"The film shows how this combination of football, politics and rock and roll changed the history of the country", adds Asbeg.

Former presidents Fernando Henrique Cardoso and Lula agree with the director.

For Cardoso the "exuberance" inspired by the Corinthians Democracy accelerated the pace of change, given the capacity of football to mobilise crowds.

Lula describes the period as the "Golden Age of Corinthians", recalling that victory on the football field showed Brazilians the importance of voting as exemplified by the system of player participation which was implemented at the club.


Corinthians had been in crisis in 1981.

The team had been relegated to the Silver Cup (equivalent to the second division) and was out of Sao Paulo Championship finals.

The newly elected president of the club, Waldemar Pires, was closely linked to his controversial and all powerful predecessor Vicente Matteus, but he felt the pressure from the fans for results.

Gradually, Pires gave way to the growing militancy of players.

Later that year, the team went on tour in Central America, and the players decided that two of their number - the star Paulo Cesar Caju and goalkeeper Rafael - did not share the spirit of the group, and should leave.

Pires then chose as director of football the sociologist Adilson Monteiro Alves, son of a former director of the club.

Alves allowed the players an even bigger say. He was "young, open-minded" in the words of Waldemar Pires, and supported the proposals of the more politicised among the players, such as Socrates and Wladimir.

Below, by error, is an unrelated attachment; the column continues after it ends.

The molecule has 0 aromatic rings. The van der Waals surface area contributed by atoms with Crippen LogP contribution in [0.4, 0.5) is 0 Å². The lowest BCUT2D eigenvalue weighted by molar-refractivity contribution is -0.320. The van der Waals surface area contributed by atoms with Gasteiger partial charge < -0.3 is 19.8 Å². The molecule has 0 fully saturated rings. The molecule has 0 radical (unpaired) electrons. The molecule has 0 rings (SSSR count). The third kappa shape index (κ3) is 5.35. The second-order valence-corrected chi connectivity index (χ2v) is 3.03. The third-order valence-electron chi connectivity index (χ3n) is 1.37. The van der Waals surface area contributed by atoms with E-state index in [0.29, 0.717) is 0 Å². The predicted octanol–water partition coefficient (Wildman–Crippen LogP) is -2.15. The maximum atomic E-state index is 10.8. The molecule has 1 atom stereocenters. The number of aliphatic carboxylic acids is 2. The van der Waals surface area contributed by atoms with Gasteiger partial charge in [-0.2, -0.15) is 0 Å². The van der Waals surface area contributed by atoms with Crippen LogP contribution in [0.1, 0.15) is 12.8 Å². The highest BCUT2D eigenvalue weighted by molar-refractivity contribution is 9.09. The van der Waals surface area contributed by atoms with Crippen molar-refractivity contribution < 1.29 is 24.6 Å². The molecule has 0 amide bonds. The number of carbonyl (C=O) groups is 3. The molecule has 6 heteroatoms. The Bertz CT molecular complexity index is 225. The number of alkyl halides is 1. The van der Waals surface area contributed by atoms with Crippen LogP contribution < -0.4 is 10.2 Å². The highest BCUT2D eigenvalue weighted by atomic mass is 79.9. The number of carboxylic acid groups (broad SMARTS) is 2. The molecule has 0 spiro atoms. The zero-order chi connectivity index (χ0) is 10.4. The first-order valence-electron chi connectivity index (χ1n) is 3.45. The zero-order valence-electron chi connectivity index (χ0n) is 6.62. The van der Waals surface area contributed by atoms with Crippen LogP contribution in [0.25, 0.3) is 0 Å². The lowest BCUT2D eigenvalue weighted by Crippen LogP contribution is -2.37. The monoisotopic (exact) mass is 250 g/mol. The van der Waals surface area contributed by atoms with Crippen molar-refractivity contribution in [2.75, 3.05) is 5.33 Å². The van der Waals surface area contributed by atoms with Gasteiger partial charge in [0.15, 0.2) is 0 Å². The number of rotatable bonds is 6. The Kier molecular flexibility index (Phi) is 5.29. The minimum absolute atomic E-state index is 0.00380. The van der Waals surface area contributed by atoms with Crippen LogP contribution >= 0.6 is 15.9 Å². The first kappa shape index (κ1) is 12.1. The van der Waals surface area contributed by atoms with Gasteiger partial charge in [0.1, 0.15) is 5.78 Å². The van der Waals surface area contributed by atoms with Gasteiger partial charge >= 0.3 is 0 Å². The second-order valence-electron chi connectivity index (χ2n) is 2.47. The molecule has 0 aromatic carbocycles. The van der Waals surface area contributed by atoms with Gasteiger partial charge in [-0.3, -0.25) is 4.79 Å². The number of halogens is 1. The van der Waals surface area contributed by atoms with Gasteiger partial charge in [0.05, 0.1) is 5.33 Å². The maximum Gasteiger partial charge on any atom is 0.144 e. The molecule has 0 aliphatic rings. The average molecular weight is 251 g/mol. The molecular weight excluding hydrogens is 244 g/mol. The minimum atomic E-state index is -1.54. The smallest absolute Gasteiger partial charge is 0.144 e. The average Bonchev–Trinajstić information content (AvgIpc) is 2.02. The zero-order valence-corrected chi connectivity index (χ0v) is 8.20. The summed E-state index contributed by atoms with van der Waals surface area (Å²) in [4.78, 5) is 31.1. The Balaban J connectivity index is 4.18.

"Corinthians was the perfect metaphor for the country's situation," says Asbeg.

Corinthians' final match in 1983

"It was leaving behind the authoritarian rule of Vicente Matteus... and its players were eager for more participation. This was true of the entire country."

This was a reference to 1982 when the country held its first general election for a government since the beginning of the military regime, though it still had a general as president.

"When the publicist Washington Olivetto heard of what was happening inside the club, he called it the Corinthians Democracy. The term stuck and helped Corinthians to make it out of the rut where it was stuck and to become a national club, which would be confirmed in the following decades," says Asbeg.

With the likes of Casagrande, Zenon, Juninho, Wladimir and Biro-Biro, and focused around the critical force of Socrates, Corinthians won the Sao Paulo championship in 1982 and 1983, something which had not happened for 30 years.